Columbia, Mo. (Jan. 10, 2005) — Kristen Hare of the St. Joseph (Mo.) News-Press is the latest winner of the Darrell Sifford Memorial Prize in Journalism.
Hare is the youngest winner (26 years old) ever in the 10-year-old contest and is from the smallest newspaper (circ. 39,500) ever to boast a winner in the annual writing contest.
Hare, BJ ’00, is a native of Springfield, Mo., and earned a bachelor’s degree with an emphasis in magazine journalism from the Missouri School of Journalism. After college, Hare served two years in the Peace Corps in Guyana, where she was a community education promoter, teacher and co-editor of a Peace Corps magazine. She also met her husband, Jailall Jairam, while in Guyana. Hare joined the staff of the News-Press in January 2003 as a lifestyles reporter and was promoted last summer to assistant lifestyles editor.
“I can’t imagine a better honor, but honestly I think this award is more a reflection of the wonderful Midwestern community in which I live and work, where people invite me in out of the cold, patiently give me their time and open up their lives,” Hare said upon learning of the award. “It also says a lot about MU that the school even has this award, which encouraged me as a student and encourages me as a reporter to listen to people’s real voices and tell their stories.”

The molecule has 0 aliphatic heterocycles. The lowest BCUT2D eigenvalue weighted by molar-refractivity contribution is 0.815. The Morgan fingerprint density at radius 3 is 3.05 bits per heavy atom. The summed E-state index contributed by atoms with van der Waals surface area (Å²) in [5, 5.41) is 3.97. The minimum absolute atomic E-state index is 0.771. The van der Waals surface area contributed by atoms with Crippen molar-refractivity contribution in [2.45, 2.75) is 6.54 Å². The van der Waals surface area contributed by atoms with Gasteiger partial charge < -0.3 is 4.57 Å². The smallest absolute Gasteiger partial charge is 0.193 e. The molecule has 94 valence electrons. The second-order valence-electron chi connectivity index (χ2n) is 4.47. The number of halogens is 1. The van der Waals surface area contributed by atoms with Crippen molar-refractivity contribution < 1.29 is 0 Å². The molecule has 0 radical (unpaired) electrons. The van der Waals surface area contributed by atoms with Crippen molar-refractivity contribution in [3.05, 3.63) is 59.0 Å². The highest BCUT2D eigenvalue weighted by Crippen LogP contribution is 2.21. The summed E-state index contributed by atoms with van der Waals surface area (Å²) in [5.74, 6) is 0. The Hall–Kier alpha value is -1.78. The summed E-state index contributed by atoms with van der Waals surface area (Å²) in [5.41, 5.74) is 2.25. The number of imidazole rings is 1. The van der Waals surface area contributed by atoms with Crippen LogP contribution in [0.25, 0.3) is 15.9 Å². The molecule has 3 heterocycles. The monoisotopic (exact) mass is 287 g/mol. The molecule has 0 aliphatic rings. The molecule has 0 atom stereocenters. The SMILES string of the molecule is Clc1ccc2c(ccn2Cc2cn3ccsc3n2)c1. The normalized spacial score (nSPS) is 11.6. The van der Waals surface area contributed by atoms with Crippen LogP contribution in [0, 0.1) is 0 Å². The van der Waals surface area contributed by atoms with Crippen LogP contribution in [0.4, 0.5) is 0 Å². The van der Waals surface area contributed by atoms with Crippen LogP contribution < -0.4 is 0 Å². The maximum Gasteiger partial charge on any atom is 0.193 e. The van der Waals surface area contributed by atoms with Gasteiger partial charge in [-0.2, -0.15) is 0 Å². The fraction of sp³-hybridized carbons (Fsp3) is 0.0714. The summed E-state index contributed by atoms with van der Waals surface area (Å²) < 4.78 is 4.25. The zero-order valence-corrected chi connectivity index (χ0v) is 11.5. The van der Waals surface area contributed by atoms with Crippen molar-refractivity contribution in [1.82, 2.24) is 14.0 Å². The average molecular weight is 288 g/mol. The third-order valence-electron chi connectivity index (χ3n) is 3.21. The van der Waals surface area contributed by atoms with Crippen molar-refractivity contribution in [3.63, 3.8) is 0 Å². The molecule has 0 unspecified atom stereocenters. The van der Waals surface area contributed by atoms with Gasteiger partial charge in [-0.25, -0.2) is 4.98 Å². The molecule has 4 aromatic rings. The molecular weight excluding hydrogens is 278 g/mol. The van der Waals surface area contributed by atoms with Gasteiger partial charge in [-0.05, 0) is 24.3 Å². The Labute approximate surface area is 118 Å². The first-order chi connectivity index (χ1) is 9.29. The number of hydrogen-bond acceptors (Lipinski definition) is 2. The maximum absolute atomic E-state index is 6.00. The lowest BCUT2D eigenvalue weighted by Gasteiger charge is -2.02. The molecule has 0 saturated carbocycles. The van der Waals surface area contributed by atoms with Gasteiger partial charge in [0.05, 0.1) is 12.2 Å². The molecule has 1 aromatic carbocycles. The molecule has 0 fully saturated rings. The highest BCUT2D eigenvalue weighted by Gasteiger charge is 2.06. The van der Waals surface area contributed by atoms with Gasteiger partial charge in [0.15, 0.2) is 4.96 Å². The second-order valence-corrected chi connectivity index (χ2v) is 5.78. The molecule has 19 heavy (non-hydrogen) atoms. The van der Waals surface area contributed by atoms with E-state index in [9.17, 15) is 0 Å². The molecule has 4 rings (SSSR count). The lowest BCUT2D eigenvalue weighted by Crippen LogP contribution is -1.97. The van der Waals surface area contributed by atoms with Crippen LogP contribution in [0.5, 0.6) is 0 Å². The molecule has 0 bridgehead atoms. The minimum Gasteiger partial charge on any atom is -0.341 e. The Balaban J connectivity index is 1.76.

Her win indicates again that writers and columnists from smaller newspapers are every bit as competitive as their big city colleagues. Reported the judges: “She documents the rhythms of daily life in small-town Kansas and Missouri, as well as in St. Joseph through immersion and close observation. Her smooth writing style includes telling detail, and persistence. Readers feel as if they are present at a local bowling alley, a weekly bingo game, softball fields where men who are friends since childhood are now fathers playing on the same team. All five of Ms. Hare’s entries are captivating.”
About the Darrell Sifford Memorial Prize in Journalism
The Darrell Sifford Memorial Prize in Journalism is designed to honor and encourage newspaper writing that the contest creators explained as depicting the personal struggles and triumphs that together make up the fabric of our lives. Sifford’s insightful and inspirational columns in The Philadelphia Inquirer touched readers in such an intimate way that his accidental death in 1992 hit thousands as if they had lost a close relative. Colleagues described Sifford as “a rarity in American journalism – a columnist with the heart of a poet.”
Updated: April 1, 2020